Speech given by Ingeborg Breines, Sigerfjord 21.08.21, during the Triennial Congress of WILPF, USA.
Thank you for the invitation to briefly present some ongoing efforts to strengthen Nordic- Russian civil society relations and to reflect on whether the time now is ripe to try friendship with Russia, instead of animosity.
I am online with you from some beautiful islands in the north of Norway, way north of the Polar circle, made rather comfortable for living by the touch of the warm Gulf Stream. Norway, as you may now, has a common border with Russian in the extreme north and a negotiated dividing line in the Barents Sea/North Sea, regulating the rich fisheries, especially cod, as well as oil, gas and mineral drilling. This is especially important in a period when interest in the Arctic is growing as climate change opens for more exploitation of natural resources and for transport and traffic in the now partly ice-free North-East Passage.
Norway has never had any armed conflict with Russia. The people of the north, not least the indigenous Sami people, Finnish, Norwegian, Russian and Swedish, have over the centuries relied for their survival on exchange of goods, trade and good neighbourhood. All the countries of the Arctic, including USA and Canada, are members of the Arctic Council, an exceptionally important body for cooperation and understanding, which it is vital to keep non-militarized and non-politicized.
These new possibilities in the Arctic, unfortunately also attract strong commercial interests and add to the already high tension between the West, notably USA, and Russia. This tension is a major driver behind the present militarization and arms’ race, involving both conventional and nuclear weapons. Enormous resources are used on both sides on surveillance, not least of nuclear submarines hiding in the deep Norwegian fjords and under the polar ice. NATO and US military exercises in Norway are getting bigger and undertaken ever closer to the Russian border. Imagine if the same was done by Russia in Mexico on the US border! American weapon and ammunition depots, surveillance radars and bases with soldiers and fighter jets are being established in Norway close to one of Russia’s most important military installations, on the Cola Peninsula. It undermines the building of trust, so vital for real cooperation and for our survival and puts Norway at risk since none of the big powers would like a potential war to take place on their soil. This madness has to stop. Both missiles and submarines are to me symbols of a totally outdated and testosterone filled masculinity, based on muscular strength and might, which for far too long has been allowed to rule international relations.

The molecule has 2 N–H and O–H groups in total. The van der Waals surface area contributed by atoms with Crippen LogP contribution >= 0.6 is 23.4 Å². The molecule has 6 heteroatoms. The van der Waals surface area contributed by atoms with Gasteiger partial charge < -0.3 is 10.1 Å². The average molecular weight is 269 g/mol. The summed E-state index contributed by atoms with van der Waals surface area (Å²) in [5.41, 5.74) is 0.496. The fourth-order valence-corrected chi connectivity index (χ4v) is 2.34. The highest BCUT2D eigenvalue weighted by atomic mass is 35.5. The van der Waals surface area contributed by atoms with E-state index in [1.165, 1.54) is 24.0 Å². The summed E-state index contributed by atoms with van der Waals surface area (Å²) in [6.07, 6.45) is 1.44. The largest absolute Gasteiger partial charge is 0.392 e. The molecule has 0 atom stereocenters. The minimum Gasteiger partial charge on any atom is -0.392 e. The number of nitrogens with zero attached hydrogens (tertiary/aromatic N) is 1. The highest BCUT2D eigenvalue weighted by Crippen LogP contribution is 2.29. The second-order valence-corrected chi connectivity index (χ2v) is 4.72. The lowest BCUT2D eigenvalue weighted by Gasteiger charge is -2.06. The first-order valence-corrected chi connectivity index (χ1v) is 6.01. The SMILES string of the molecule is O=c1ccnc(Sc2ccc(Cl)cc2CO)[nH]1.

It is important to look at the role of NATO in this context. NATO was established in 1949 as a North Atlantic defence organisation to stand up against what was perceived as a communist threat from the Soviet Union. As a counter move, the Soviet Union established, with other Eastern European countries, the Warsaw Pact in 1955. When the Soviet Union was dismantled, the Warsaw Pact closed down and the Cold War was over, there was no rationale any more for the existence of NATO. But instead of closing down, NATO has enlarged its domain way beyond the North Atlantic, has become by far the world’s largest military power and has undertaken a series of most unfortunate out-of-area wars, such as in Iraq, Afghanistan, Syria and Libya.